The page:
CCC: Going back to what has happened in Germany. We’ve seen different tactics in the climate movement, how did you come up with the strike? According to you, is the strike gaining new importance and power? What is the situation right now?

FG: We always talk about “diversity of tactics” in the climate movement, but I’ve always had the feeling that there was something missing, which is the economic strike, because the strike has the most economic impact on the capitalist class and it costs the hugest economic damages as well. So, there was one tactic missing in this repertoire, and I don’t want to say that other tactics are less important or less valuable, but the strike is one huge possibility to increase the pressure. That’s the reason why we came up with the strike and we thought we should try it out at least. Also, the workers in the factories, at least in Germany, they never really perceived themselves as part of the climate justice movement, which is really strange in a sense because they are one of the groups that are the most affected. The example of mobility transitioning will have huge effects on the mobility industry, for example on German car industry, and a lot of workers will lose their jobs if we don’t intervene and say that we want to keep these jobs, but we want them to be green and sustainable jobs. This is also the reason why we try to connect these fights and try to include the workers’ strike into the climate justice movement.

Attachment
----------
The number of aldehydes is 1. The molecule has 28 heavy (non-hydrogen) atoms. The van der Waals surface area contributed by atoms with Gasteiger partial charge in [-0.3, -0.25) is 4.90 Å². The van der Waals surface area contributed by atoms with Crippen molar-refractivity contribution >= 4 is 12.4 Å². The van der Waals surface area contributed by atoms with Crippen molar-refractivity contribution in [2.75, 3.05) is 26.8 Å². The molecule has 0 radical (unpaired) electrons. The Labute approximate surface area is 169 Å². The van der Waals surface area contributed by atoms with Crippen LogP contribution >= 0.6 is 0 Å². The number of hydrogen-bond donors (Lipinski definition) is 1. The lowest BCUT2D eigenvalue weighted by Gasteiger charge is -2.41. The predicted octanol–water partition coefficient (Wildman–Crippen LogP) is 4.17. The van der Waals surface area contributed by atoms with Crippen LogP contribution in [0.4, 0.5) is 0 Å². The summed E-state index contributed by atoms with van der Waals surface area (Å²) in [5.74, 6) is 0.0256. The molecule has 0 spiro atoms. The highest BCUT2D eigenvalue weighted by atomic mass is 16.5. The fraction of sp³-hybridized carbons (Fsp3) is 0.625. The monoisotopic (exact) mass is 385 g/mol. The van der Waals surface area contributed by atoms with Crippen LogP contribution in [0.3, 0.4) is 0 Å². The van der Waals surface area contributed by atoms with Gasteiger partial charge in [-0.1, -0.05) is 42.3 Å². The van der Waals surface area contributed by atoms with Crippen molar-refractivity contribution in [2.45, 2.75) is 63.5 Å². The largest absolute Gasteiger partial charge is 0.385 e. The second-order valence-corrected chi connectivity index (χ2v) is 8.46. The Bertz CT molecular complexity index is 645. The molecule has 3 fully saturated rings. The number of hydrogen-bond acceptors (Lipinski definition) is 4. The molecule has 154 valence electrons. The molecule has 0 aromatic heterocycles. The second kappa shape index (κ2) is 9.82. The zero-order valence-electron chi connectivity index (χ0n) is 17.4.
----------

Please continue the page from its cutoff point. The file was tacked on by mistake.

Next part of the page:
Just few days ago, the biggest union called Ver.di, where there are a lot of transport workers, had an agreement with the employers. They agreed on the hugest gain of wages in public sector since at least WWII, and they achieved a raise of wages in other industries, such as the metal one. But the agreement means that strikes in the public sector are over for now. They will ask now workers to vote. If 25% of the workers agree, then the deal is done and strikes are over. However there a lot of controversies among workers now, because the rise of wages is not as high as workers demanded. There are mixed feelings, and some want to continue to strike and go for a longer and more severe strike. As climate justice movement we are waiting to see what workers decide and we are aware that workers won an historical fight. We saw in the streets that the fights were more severe than last years, there was more determination and this paid out in results. Others in the public sector are still negotiating, such as railroad workers of Deutsche Bahn, so there might be more strikes coming up, but the huge strikes are over for now. They will come again soon, since for us the most important one is the campaign starting next year, when all workers from public transportation will fight and negotiate for better working conditions.